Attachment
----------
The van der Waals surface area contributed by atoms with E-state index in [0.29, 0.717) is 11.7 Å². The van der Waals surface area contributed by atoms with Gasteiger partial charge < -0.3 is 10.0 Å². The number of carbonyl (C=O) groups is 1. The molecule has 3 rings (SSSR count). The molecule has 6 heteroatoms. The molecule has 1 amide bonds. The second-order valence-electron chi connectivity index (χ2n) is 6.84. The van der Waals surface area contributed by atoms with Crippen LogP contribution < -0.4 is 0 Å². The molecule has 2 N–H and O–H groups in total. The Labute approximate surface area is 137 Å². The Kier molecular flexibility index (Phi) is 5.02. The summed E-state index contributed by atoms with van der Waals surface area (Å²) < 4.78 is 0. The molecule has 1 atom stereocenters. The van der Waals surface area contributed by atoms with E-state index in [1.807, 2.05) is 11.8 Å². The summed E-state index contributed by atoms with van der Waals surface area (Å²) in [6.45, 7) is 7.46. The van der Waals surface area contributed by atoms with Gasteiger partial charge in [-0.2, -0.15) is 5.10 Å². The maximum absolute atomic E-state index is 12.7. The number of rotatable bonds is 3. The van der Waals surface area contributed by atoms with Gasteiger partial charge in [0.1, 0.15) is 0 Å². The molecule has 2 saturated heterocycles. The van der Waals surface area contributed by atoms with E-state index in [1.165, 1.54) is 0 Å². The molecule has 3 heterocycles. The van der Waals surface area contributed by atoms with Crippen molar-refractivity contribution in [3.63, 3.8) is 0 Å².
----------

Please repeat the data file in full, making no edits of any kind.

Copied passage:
The van der Waals surface area contributed by atoms with E-state index in [0.29, 0.717) is 11.7 Å². The van der Waals surface area contributed by atoms with Gasteiger partial charge < -0.3 is 10.0 Å². The number of carbonyl (C=O) groups is 1. The molecule has 3 rings (SSSR count). The molecule has 6 heteroatoms. The molecule has 1 amide bonds. The second-order valence-electron chi connectivity index (χ2n) is 6.84. The van der Waals surface area contributed by atoms with Crippen LogP contribution < -0.4 is 0 Å². The molecule has 2 N–H and O–H groups in total. The Labute approximate surface area is 137 Å². The Kier molecular flexibility index (Phi) is 5.02. The summed E-state index contributed by atoms with van der Waals surface area (Å²) < 4.78 is 0. The molecule has 1 atom stereocenters. The van der Waals surface area contributed by atoms with E-state index in [1.807, 2.05) is 11.8 Å². The summed E-state index contributed by atoms with van der Waals surface area (Å²) in [6.45, 7) is 7.46. The van der Waals surface area contributed by atoms with Gasteiger partial charge in [-0.2, -0.15) is 5.10 Å². The maximum absolute atomic E-state index is 12.7. The number of rotatable bonds is 3. The van der Waals surface area contributed by atoms with Gasteiger partial charge in [0.1, 0.15) is 0 Å². The molecule has 2 saturated heterocycles. The van der Waals surface area contributed by atoms with E-state index in [1.165, 1.54) is 0 Å². The molecule has 3 heterocycles. The van der Waals surface area contributed by atoms with Crippen molar-refractivity contribution in [3.63, 3.8) is 0 Å².